Analysis of Human Electrocardiogram for Biometric Recognition

  • Yongjin Wang1Email author,

    Affiliated with

    • Foteini Agrafioti1,

      Affiliated with

      • Dimitrios Hatzinakos1 and

        Affiliated with

        • Konstantinos N. Plataniotis1

          Affiliated with

          EURASIP Journal on Advances in Signal Processing20072008:148658

          DOI: 10.1155/2008/148658

          Received: 3 May 2007

          Accepted: 30 August 2007

          Published: 19 September 2007

          Abstract

          Security concerns increase as the technology for falsification advances. There are strong evidences that a difficult to falsify biometric trait, the human heartbeat, can be used for identity recognition. Existing solutions for biometric recognition from electrocardiogram (ECG) signals are based on temporal and amplitude distances between detected fiducial points. Such methods rely heavily on the accuracy of fiducial detection, which is still an open problem due to the difficulty in exact localization of wave boundaries. This paper presents a systematic analysis for human identification from ECG data. A fiducial-detection-based framework that incorporates analytic and appearance attributes is first introduced. The appearance-based approach needs detection of one fiducial point only. Further, to completely relax the detection of fiducial points, a new approach based on autocorrelation (AC) in conjunction with discrete cosine transform (DCT) is proposed. Experimentation demonstrates that the AC/DCT method produces comparable recognition accuracy with the fiducial-detection-based approach.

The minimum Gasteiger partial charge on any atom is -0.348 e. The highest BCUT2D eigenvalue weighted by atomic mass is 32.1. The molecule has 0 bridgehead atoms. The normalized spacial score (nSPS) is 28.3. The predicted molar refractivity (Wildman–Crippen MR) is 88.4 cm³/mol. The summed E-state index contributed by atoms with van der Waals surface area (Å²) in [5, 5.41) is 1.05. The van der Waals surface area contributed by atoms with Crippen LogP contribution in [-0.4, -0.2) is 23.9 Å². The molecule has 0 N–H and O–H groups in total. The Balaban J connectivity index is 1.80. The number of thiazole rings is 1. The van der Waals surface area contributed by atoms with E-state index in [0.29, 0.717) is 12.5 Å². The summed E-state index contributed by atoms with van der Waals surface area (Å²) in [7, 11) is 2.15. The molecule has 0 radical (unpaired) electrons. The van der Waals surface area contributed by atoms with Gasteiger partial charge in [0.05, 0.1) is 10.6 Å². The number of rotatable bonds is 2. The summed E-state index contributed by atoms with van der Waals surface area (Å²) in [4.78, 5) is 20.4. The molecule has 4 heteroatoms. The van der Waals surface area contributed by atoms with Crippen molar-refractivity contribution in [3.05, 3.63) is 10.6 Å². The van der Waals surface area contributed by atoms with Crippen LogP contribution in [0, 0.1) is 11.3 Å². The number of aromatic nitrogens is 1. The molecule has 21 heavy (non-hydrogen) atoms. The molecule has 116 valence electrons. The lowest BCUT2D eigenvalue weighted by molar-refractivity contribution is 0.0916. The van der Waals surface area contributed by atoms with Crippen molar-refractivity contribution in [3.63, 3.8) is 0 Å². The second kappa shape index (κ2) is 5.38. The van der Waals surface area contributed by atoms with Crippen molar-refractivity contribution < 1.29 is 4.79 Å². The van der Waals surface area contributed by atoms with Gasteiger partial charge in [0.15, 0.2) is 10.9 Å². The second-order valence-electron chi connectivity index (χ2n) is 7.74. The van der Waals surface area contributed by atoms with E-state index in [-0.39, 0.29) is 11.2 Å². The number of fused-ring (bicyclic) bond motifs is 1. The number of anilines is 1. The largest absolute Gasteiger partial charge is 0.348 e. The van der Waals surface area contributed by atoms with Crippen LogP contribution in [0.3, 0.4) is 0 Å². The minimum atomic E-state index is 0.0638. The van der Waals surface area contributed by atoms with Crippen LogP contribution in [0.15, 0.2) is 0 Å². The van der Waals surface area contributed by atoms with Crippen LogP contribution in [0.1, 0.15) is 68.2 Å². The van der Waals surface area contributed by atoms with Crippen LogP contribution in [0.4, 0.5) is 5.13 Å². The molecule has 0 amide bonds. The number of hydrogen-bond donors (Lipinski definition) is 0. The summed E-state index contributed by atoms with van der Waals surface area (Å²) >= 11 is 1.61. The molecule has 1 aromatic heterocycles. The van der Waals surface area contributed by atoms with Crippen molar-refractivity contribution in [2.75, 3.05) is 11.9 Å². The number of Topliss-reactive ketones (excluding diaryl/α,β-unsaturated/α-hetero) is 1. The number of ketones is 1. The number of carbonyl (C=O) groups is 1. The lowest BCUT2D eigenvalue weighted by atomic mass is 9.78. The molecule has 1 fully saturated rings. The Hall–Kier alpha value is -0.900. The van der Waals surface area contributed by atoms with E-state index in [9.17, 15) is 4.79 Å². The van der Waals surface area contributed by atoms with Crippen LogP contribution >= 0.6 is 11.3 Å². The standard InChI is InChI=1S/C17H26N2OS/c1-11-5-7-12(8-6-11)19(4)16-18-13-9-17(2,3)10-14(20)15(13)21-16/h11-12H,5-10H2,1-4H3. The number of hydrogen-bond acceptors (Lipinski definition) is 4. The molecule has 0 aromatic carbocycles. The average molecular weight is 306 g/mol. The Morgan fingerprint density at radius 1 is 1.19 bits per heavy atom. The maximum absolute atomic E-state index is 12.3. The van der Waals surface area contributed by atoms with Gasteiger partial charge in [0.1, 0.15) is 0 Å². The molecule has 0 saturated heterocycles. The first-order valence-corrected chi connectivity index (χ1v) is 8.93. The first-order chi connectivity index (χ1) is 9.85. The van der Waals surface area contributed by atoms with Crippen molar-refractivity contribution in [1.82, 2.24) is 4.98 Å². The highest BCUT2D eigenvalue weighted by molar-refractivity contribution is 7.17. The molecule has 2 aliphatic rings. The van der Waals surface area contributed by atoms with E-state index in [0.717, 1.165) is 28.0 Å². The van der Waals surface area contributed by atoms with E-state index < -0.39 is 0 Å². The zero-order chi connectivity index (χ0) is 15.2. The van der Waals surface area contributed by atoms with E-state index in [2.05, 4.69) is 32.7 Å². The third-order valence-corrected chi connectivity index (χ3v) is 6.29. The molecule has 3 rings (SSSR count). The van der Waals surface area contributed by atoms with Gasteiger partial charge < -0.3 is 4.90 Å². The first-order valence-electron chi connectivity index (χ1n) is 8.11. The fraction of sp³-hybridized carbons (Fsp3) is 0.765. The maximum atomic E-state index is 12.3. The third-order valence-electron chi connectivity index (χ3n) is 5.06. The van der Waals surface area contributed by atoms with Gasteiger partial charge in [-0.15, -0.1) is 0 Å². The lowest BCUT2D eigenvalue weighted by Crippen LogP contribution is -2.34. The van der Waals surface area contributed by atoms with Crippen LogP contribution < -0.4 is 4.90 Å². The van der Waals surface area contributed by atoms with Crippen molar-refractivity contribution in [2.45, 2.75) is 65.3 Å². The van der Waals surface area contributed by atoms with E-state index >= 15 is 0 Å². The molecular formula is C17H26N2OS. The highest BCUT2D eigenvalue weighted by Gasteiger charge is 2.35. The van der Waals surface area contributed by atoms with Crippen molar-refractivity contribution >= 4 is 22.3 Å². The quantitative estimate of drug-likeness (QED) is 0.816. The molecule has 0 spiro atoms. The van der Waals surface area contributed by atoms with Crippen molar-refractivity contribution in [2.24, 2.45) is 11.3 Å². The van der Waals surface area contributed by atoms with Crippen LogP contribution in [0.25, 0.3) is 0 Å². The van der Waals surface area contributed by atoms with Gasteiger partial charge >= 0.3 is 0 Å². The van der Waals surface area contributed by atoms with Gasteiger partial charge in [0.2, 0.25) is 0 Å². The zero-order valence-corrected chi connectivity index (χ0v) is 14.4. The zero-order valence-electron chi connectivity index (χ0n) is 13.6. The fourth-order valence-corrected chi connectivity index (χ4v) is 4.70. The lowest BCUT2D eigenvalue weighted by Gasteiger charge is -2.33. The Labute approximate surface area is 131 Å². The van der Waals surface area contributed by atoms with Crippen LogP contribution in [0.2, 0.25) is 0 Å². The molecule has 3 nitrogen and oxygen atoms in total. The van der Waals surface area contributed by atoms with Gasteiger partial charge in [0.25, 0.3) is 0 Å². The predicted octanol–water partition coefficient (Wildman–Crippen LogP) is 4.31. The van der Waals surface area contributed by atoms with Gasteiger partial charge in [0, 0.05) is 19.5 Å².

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          Authors’ Affiliations

          (1)
          The Edward S. Rogers Sr., Department of Electrical and Computer Engineering, University of Toronto

          Copyright

          © YongjinWang et al. 2008

          This article is published under license to BioMed Central Ltd. This is an open access article distributed under the Creative Commons Attribution License, which permits unrestricted use, distribution, and reproduction in any medium, provided the original work is properly cited.